The Energy Security Forum1 (ESF), under the auspices of the United Nations Economic Commission for Europe (UNECE), recently submitted the findings of its Study on Emerging Energy Security Risks and Risk Mitigation in a Global Context to the Government of the Russian Federation in preparation for the G8 Summit in St. Petersburg.
The report was prepared in response to the request of the Special Envoy of President Vladimir Putin on International Energy Cooperation during the 2005 annual meeting of the Energy Security Forum. The ESF was requested to provide conclusions and recommendations on global energy security issues as a contribution to the discussions in the framework of the Russian Federation’s leadership of the 2006 G-8 Summit Meeting.
The report concludes that global energy security risks have increased sharply because of steeply rising oil import demand in developing countries; the narrowing margin between oil supply and demand that has driven up prices; the volatility of oil prices arising from international tensions, terrorism and the potential for supply disruptions; the concentration of known hydrocarbon reserves and resources in a limited number of the world’s subregions; and the restricted access to oil and gas companies to the development of hydrocarbon reserves in some countries.
It recommends that governments in producing and consuming countries can mitigate these risks significantly by promoting investment in the energy sector in order to meet future demand by providing the legal frameworks, regulatory environments, tax incentives together with fair and transparent processes to foster the public-private partnerships needed to promote and protect investments in new oil and natural gas supplies and enhance the secondary recovery of hydrocarbons.
As a first step in this process, the Energy Security Forum recommends that G-8 governments launch a new multilateral producer-consumer dialogue. It should be based on the interdependent interests of energy producing and consuming nations and the need for reciprocal relations between them within the framework of the United Nations Economic Commission for Europe. The dialogue should be between representatives of governments, energy industries, the financial community and relevant international organizations in the following areas: a) data and information sharing and increased transparency, b) infrastructure investment and financing, c) legal, regulatory and policy framework, d) harmonization of standards and practices, e) research, development and deployment of new technologies and f) investment/transit safeguards and burden sharing.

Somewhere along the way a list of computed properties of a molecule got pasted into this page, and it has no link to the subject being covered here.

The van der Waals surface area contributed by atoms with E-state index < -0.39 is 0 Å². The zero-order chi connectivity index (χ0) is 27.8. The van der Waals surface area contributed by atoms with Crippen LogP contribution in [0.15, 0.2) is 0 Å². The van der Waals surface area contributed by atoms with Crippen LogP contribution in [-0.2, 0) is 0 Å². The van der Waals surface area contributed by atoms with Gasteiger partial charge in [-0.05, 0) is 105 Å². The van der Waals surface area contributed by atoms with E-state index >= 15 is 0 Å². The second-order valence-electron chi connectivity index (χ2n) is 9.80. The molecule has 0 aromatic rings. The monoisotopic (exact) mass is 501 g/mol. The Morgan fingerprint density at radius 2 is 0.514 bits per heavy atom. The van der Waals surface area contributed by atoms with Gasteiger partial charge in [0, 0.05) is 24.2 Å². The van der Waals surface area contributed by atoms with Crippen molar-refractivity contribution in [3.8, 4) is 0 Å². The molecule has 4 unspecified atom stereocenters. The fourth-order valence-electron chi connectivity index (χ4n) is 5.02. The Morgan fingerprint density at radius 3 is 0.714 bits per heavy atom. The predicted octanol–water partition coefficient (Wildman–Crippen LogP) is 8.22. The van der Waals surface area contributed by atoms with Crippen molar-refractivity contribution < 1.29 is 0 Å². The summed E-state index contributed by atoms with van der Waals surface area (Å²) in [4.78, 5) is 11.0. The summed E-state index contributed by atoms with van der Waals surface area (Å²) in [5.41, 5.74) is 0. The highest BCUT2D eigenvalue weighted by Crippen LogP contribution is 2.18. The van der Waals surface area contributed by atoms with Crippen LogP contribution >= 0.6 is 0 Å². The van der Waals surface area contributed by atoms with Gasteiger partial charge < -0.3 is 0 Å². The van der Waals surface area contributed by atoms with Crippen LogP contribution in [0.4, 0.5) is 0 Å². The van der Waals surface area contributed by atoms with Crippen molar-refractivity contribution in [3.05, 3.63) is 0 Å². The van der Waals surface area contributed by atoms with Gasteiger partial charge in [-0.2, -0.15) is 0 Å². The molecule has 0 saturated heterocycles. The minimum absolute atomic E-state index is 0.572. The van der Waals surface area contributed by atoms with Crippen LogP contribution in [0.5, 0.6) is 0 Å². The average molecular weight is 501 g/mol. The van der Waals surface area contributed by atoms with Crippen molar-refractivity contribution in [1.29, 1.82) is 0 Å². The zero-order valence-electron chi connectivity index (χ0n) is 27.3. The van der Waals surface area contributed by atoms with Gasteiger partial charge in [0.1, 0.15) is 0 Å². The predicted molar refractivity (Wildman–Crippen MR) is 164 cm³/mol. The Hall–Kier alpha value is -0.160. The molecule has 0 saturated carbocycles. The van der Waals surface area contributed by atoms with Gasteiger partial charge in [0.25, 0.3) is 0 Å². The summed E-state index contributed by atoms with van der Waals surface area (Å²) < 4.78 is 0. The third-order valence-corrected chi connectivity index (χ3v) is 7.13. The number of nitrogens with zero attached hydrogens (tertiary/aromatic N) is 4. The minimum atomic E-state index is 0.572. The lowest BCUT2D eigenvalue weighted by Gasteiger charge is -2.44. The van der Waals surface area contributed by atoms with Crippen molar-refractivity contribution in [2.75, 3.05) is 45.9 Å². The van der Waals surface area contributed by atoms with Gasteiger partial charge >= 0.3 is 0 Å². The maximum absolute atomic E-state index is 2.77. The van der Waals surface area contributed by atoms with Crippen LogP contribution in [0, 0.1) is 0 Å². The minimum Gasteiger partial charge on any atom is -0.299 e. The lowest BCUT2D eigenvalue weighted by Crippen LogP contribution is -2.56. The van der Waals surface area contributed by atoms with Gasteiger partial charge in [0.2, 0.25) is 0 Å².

For further information about the Energy Security Forum please consult the UNECE website http://www.unece.org/ie or contact:
Mr. Alexandre Chachine
Sustainable Energy Division
United Nations Economic Commission
for Europe (UNECE)
Palais des Nations
CH - 1211 Geneva 10, Switzerland
Telephone: +41(0)22 917 24 51
Telefax: +41(0)22 917 00 38
1The Energy Security Forum comprises members of the energy industries and financial sector under the auspices of the United Nations Economic Commission for Europe.
United Nations Economic Commission for Europe
Palais des Nations,
CH-1211 Geneva 10, Switzerland
Tel.: +41 (0) 22 917 44 44
Fax: +41 (0) 22 917 05 05
Reproduction is permitted provided that the source is acknowledged.